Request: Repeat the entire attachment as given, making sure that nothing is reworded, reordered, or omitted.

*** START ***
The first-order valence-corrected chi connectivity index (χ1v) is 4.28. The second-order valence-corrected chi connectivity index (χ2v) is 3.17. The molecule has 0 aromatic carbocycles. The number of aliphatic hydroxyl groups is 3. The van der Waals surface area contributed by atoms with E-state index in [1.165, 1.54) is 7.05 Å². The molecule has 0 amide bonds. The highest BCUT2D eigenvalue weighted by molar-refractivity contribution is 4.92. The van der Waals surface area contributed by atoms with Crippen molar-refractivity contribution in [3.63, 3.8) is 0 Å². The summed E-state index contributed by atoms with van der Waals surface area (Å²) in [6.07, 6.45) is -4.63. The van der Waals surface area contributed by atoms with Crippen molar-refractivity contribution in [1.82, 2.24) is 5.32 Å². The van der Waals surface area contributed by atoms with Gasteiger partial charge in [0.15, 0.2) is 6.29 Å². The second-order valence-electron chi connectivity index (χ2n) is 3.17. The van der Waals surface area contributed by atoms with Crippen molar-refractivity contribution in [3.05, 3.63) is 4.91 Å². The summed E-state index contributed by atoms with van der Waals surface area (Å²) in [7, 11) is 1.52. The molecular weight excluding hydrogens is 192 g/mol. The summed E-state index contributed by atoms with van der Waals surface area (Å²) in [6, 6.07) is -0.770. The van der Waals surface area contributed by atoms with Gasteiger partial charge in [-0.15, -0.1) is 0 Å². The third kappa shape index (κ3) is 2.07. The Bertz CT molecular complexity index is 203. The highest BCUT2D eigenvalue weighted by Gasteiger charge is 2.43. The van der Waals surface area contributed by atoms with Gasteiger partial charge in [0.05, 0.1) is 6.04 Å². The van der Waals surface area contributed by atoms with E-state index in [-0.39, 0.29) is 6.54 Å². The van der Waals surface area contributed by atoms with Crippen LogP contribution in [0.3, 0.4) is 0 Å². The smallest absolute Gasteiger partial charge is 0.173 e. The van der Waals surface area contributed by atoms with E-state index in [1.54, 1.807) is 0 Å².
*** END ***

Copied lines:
The first-order valence-corrected chi connectivity index (χ1v) is 4.28. The second-order valence-corrected chi connectivity index (χ2v) is 3.17. The molecule has 0 aromatic carbocycles. The number of aliphatic hydroxyl groups is 3. The van der Waals surface area contributed by atoms with E-state index in [1.165, 1.54) is 7.05 Å². The molecule has 0 amide bonds. The highest BCUT2D eigenvalue weighted by molar-refractivity contribution is 4.92. The van der Waals surface area contributed by atoms with Crippen molar-refractivity contribution in [3.63, 3.8) is 0 Å². The summed E-state index contributed by atoms with van der Waals surface area (Å²) in [6.07, 6.45) is -4.63. The van der Waals surface area contributed by atoms with Crippen molar-refractivity contribution in [1.82, 2.24) is 5.32 Å². The van der Waals surface area contributed by atoms with Gasteiger partial charge in [0.15, 0.2) is 6.29 Å². The second-order valence-electron chi connectivity index (χ2n) is 3.17. The van der Waals surface area contributed by atoms with Crippen molar-refractivity contribution in [3.05, 3.63) is 4.91 Å². The summed E-state index contributed by atoms with van der Waals surface area (Å²) in [7, 11) is 1.52. The molecular weight excluding hydrogens is 192 g/mol. The summed E-state index contributed by atoms with van der Waals surface area (Å²) in [6, 6.07) is -0.770. The van der Waals surface area contributed by atoms with Gasteiger partial charge in [-0.15, -0.1) is 0 Å². The third kappa shape index (κ3) is 2.07. The Bertz CT molecular complexity index is 203. The highest BCUT2D eigenvalue weighted by Gasteiger charge is 2.43. The van der Waals surface area contributed by atoms with Gasteiger partial charge in [0.05, 0.1) is 6.04 Å². The van der Waals surface area contributed by atoms with E-state index in [-0.39, 0.29) is 6.54 Å². The van der Waals surface area contributed by atoms with Crippen LogP contribution in [0.3, 0.4) is 0 Å². The smallest absolute Gasteiger partial charge is 0.173 e. The van der Waals surface area contributed by atoms with E-state index in [1.54, 1.807) is 0 Å².